Genetic factors are responsible for creating anatomical patterns in the brain cortex
The highly consistent anatomical patterning found in the brain's cortex is controlled by genetic factors, reports a new study by an international research consortium led by Chi-Hua Chen of the University of California, San Diego, and Nicholas Schork of the J.
Real-time imaging of fish gut ties bacterial competition to gut movements
In recent years, numerous diseases have been tied to variations in gut microbiota.
Molten storage and thermophotovoltaics offer new solar power pathway
A new wrinkle on an old technology -- solid-state thermophotovoltaics -- could provide a high-efficiency alternative for directly converting high-temperature heat from concentrated solar thermal to utility-scale electricity.
Placental syndromes increase women's short-term risk for cardiovascular diseases
The short-term risk of developing cardiovascular disease following a first pregnancy is higher for women experiencing placental syndromes and poor pregnancy outcomes, a University of South Florida study reports.
Wurm earns GSA's 2016 Baltes Foundation Award
The Gerontological Society of America -- the nation's largest interdisciplinary organization devoted to the field of aging -- has chosen Susanne Wurm, Ph.D., of the Friedrich-Alexander-University Erlangen-N├╝rnberg as the 2016 recipient of the Margret M. and Paul B.
Locher earns GSA's 2016 M. Powell Lawton Award
The Gerontological Society of America -- the nation's largest interdisciplinary organization devoted to the field of aging -- has chosen Julie Locher, Ph.D., of the University of Alabama at Birmingham as the 2016 recipient of the M.
Japanese tadpoles relax in hot springs
'Scientists have studied the distributions of organisms and their environmental adaptations since the era of Darwin and Wallace.
Animation library to increase science literacy in Victoria
Addressing a strong demand within the STEM community for meaningful and accessible education tools -- especially around complex topics, the project will offer valuable teaching and learning resources to schools and universities teaching biomedical science.
Regardless of age, health conditions, many seniors not retired from sex
Many seniors consider sexual activity essential to their well-being, happiness and quality of life.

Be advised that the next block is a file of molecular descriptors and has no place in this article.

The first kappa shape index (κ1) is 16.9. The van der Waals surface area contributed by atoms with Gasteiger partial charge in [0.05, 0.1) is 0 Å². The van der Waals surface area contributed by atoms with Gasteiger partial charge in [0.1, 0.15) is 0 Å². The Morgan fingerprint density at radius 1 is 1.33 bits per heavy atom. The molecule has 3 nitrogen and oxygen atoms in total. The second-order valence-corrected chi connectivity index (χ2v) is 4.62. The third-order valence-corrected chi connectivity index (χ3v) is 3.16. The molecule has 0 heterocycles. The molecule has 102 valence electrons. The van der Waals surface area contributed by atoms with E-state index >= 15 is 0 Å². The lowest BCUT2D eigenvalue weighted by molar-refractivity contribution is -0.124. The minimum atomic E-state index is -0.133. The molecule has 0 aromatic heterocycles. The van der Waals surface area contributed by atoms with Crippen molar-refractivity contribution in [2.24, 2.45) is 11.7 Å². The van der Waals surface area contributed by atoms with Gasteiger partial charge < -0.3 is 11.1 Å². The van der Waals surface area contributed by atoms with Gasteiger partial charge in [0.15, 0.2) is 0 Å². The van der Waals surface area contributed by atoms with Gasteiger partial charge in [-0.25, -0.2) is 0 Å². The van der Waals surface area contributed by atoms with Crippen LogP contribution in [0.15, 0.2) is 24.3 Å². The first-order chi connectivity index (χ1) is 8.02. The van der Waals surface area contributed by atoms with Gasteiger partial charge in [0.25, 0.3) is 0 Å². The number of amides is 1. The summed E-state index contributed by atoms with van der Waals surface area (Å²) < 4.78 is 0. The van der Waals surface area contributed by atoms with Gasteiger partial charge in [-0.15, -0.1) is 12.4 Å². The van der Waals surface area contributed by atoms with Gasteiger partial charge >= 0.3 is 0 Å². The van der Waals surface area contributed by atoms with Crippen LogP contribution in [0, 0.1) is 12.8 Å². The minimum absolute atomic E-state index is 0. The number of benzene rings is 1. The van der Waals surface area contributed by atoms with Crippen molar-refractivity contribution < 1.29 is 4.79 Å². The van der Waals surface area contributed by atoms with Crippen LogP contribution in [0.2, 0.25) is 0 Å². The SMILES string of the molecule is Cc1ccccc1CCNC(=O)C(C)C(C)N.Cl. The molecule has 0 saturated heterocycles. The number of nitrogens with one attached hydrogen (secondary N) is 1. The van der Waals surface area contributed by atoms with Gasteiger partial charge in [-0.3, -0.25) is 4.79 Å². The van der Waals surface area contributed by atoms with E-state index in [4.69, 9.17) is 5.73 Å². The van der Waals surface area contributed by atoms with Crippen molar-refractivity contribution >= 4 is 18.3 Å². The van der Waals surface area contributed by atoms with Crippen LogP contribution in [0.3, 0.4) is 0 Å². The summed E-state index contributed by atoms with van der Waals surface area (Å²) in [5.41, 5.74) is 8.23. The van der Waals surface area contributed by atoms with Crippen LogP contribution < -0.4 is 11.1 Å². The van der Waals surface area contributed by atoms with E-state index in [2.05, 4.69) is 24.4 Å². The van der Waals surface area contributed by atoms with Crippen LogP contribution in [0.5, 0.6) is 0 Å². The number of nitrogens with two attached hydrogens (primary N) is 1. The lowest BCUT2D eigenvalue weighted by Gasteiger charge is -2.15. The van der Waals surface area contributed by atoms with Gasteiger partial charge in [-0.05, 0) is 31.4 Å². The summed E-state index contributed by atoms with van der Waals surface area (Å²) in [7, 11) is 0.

Witnesses confuse innocent and guilty suspects with 'unfair' lineups
Police lineups in which distinctive individual marks or features are not altered can impair witnesses' ability to distinguish between innocent and guilty suspects, according to new research in Psychological Science, a journal of the Association for Psychological Science.
Earthquake-resilient pipeline could shake up future for aging infrastructure
A top engineer from the city of Los Angeles visited Cornell University this month as researchers tested a new earthquake-resilient pipeline designed to better protect southern California's water utility network from natural disasters.
Low physical capacity second only to smoking as highest death risk
A 45 year study in middle-aged men has shown that the impact of low physical capacity on risk of death is second only to smoking.
Stone earns GSA's 2016 Maxwell A. Pollack Award for Productive Aging
The Gerontological Society of America -- the nation's largest interdisciplinary organization devoted to the field of aging -- has chosen Robyn I.
NASA gets last looks at former Tropical Storm Darby
Tropical Storm Darby weakened to a remnant low pressure system in the Central Pacific Ocean today, July 26.
Olshansky earns GSA's 2016 Donald P. Kent Award
The Gerontological Society of America -- the nation's largest interdisciplinary organization devoted to the field of aging -- has chosen S.
Cord blood outperforms matched, unrelated donor in bone marrow transplant
A University of Colorado Cancer Center study finds that three years post-bone marrow transplant, the incidence of severe chronic graft-versus-host disease was 44 percent in patients who had received transplants from matched, unrelated donors (MUD) and 8 percent in patients who had received umbilical cord blood transplants (CBT).
Flow diversion improves vision among patients with paraclinoid aneurysms
Aneurysms of the paraclinoid region of the internal carotid artery (ICA) and the interventions used to treat them often result in visual impairment.
Dull disasters?
In 'Dull Disasters?: How Planning Ahead Will Make a Difference,' authors Daniel J.